What was the best money you ever spent as a writer?
Well, I just bought a new computer and right now THAT is the best money I’ve ever spent. My old computer was so slow it was making me insane. I’m not a patient person, and my time is precious, so I need SPEED, LOL. Also, I would say that hiring an assistant is money well spent. She helps free up my time, which I need more of!
How many unpublished and half-finished books do you have?
Hmm. I have two books that were among my first published books, that I got the rights back to but never re-released. I tried to revise them, but my writing and voice have developed so much since then, I just couldn’t make them good enough. I also have two manuscripts that I’ve never submitted anywhere, and I think…three half written books.
What does literary success look like to you?
I think this is a moving target. When I started writing, my goal was to see if I could actually finish writing a book. When I’d done that, I started trying to get published—I thought being a published author was success. Then when I got published, I wanted to get good reviews. Getting a great review in RT Book Reviews was success for me! Then I wanted to sell lots of books. I figured if I made enough from my writing, I could quit the day job and write full time—that would be success! Then I wanted to be a bestseller. I achieved that (at USA TODAY), and now…I’m not sure what success looks like! I’m happy every time I can finish writing another book and I’m honored that people buy them and read them.
What’s the best way to market your books?
Marketing is not my strength, and to be honest, I have no idea if all the stuff we authors do really works to sell books. I think the best marketing is word of mouth—so writing a great book that people will love it and talk about is probably the best marketing you can do.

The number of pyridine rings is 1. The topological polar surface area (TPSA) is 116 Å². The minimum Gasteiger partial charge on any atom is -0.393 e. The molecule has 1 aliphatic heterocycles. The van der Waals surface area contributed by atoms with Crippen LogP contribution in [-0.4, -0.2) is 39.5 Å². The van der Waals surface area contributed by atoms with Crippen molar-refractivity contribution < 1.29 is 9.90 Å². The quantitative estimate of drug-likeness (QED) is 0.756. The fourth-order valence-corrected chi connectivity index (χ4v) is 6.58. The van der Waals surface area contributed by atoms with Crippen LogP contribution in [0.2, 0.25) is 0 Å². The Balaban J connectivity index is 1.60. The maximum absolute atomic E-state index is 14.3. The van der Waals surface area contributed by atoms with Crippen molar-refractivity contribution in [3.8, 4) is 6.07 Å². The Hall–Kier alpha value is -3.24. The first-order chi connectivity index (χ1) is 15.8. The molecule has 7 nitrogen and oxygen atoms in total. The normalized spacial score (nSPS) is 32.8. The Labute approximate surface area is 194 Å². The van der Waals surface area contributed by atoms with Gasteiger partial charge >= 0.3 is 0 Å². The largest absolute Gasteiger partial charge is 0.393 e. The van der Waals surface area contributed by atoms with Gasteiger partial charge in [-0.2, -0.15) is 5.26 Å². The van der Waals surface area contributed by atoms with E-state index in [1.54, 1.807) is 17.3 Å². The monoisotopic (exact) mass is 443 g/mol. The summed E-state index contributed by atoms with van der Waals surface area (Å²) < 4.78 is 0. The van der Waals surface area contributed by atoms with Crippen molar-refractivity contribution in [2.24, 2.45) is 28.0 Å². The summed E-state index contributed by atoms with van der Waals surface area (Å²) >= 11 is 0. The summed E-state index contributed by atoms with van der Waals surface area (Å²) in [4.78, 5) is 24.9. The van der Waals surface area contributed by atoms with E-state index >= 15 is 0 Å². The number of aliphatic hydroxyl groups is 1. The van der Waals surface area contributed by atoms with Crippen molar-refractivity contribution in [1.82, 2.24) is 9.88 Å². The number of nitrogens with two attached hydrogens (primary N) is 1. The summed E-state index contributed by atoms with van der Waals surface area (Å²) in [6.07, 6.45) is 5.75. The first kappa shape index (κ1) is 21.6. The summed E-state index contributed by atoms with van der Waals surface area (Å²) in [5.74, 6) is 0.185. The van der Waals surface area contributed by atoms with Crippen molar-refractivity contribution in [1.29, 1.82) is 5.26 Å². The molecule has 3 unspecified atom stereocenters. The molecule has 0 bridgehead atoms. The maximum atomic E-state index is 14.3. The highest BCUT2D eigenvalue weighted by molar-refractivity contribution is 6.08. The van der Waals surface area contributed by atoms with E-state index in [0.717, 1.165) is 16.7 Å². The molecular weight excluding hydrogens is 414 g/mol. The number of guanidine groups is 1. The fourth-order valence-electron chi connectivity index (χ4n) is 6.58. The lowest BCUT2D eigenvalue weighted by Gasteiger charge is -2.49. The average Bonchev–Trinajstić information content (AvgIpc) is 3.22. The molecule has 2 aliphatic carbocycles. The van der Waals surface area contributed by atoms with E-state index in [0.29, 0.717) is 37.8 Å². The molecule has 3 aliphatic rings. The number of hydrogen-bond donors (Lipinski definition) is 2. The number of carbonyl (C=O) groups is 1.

What kind of research do you do, and how
long do you spend researching before beginning a book?
This depends on the book. I do a lot of “setting” research, for example a lot of my books are set in Chicago, so I spend time deciding what neighborhood my characters will live in, what kind of home, etc. When writing Screwed, an author friend who lives in Houston who answered my many questions. Some books require research into my character’s occupations, but I try not to get bogged down in research. It’s almost better (for me, anyway) to write the story and then do the research I need to fill in gaps. I love Google!
How do you select the names of your characters?
I spend a fair amount of time picking my characters’ names. First, the name has to “fit” with the personality I envision. First and last names have to work together, and I also keep in mind how the names work with other characters. For example, when my main characters become a couple (say, Callie and Cash) is it going to sound funny (like Gary and Carrie). Sometimes I pick secondary character names that are too similar to the main characters, or that all start with the same letter, so I try to be aware of that too.
Do you Google yourself?
Does your family support your career as a writer?
My family has been mostly supportive, but I have to admit that didn’t really happen until I began to make serious money! At first, it was “Mom playing on the computer again.” But as I got published, got an agent, and made some money, they became much more understanding!
Tour Wide Giveaway
To celebrate the release of SCREWED by Kelly Jamieson, we’re giving away for a $25 Amazon gift card!
GIVEAWAY TERMS & CONDITIONS: Open internationally. One winner will be chosen to receive a $25 Amazon gift card (winner chosen at random). This giveaway is administered by Pure Textuality PR on behalf of Entangled Publishing. Giveaway ends 6/8/2018 @ 11:59pm EST. Entangled Publishing will send one winning prize, Pure Textuality PR will deliver the other. Limit one entry per reader and mailing address. Duplicates will be deleted. CLICK HERE TO ENTER!
About the Author
Kelly Jamieson is a USA Today bestselling author of over forty romance novels and novellas. She writes the kind of books she loves to read–sexy romance with heat, humor and emotion. Her writing has been described as “emotionally complex”, “sweet and satisfying” and “blisteringly sexy”. She likes coffee (black), wine (mostly white) and shoes (high!). She also loves watching hockey. She is the author of the popular Heller Brothers Hockey series and the Rule of Three trilogy. Visit her website at http://www.kellyjamieson.com or contact her at email@example.com.